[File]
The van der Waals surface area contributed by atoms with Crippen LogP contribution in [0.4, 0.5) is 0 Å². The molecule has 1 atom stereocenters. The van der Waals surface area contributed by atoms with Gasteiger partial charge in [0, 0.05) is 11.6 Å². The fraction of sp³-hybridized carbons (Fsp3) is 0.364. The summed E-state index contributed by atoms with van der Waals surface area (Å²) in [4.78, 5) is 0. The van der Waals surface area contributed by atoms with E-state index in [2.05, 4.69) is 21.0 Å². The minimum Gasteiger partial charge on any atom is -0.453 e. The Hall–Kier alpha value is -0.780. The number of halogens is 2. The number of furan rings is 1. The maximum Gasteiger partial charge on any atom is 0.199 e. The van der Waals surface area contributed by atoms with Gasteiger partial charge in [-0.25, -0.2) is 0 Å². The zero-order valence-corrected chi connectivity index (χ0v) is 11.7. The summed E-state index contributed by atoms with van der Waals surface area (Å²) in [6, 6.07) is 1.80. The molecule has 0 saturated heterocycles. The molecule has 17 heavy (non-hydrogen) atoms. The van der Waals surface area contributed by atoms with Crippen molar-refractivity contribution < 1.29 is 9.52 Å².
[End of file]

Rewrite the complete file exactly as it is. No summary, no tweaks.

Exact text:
The van der Waals surface area contributed by atoms with Crippen LogP contribution in [0.4, 0.5) is 0 Å². The molecule has 1 atom stereocenters. The van der Waals surface area contributed by atoms with Gasteiger partial charge in [0, 0.05) is 11.6 Å². The fraction of sp³-hybridized carbons (Fsp3) is 0.364. The summed E-state index contributed by atoms with van der Waals surface area (Å²) in [4.78, 5) is 0. The van der Waals surface area contributed by atoms with E-state index in [2.05, 4.69) is 21.0 Å². The minimum Gasteiger partial charge on any atom is -0.453 e. The Hall–Kier alpha value is -0.780. The number of halogens is 2. The number of furan rings is 1. The maximum Gasteiger partial charge on any atom is 0.199 e. The van der Waals surface area contributed by atoms with Gasteiger partial charge in [-0.25, -0.2) is 0 Å². The zero-order valence-corrected chi connectivity index (χ0v) is 11.7. The summed E-state index contributed by atoms with van der Waals surface area (Å²) in [6, 6.07) is 1.80. The molecule has 0 saturated heterocycles. The molecule has 17 heavy (non-hydrogen) atoms. The van der Waals surface area contributed by atoms with Crippen molar-refractivity contribution < 1.29 is 9.52 Å².